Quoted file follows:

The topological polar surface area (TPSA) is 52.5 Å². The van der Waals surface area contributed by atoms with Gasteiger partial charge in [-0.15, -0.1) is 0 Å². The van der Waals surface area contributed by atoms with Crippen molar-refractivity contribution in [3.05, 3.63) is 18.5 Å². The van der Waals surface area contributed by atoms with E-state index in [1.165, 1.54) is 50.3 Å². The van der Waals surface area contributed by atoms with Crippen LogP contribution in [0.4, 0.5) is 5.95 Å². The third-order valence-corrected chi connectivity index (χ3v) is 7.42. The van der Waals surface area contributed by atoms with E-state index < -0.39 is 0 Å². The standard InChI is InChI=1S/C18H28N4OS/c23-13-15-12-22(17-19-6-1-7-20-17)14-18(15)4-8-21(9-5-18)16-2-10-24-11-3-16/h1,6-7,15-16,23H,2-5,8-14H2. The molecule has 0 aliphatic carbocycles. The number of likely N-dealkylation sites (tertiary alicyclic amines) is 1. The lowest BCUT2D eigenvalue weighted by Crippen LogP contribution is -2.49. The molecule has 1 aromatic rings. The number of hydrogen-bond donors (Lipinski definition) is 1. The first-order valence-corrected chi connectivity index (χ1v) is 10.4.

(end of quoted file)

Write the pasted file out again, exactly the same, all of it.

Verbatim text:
The topological polar surface area (TPSA) is 52.5 Å². The van der Waals surface area contributed by atoms with Gasteiger partial charge in [-0.15, -0.1) is 0 Å². The van der Waals surface area contributed by atoms with Crippen molar-refractivity contribution in [3.05, 3.63) is 18.5 Å². The van der Waals surface area contributed by atoms with E-state index in [1.165, 1.54) is 50.3 Å². The van der Waals surface area contributed by atoms with Crippen LogP contribution in [0.4, 0.5) is 5.95 Å². The third-order valence-corrected chi connectivity index (χ3v) is 7.42. The van der Waals surface area contributed by atoms with E-state index < -0.39 is 0 Å². The standard InChI is InChI=1S/C18H28N4OS/c23-13-15-12-22(17-19-6-1-7-20-17)14-18(15)4-8-21(9-5-18)16-2-10-24-11-3-16/h1,6-7,15-16,23H,2-5,8-14H2. The molecule has 0 aliphatic carbocycles. The number of likely N-dealkylation sites (tertiary alicyclic amines) is 1. The lowest BCUT2D eigenvalue weighted by Crippen LogP contribution is -2.49. The molecule has 1 aromatic rings. The number of hydrogen-bond donors (Lipinski definition) is 1. The first-order valence-corrected chi connectivity index (χ1v) is 10.4.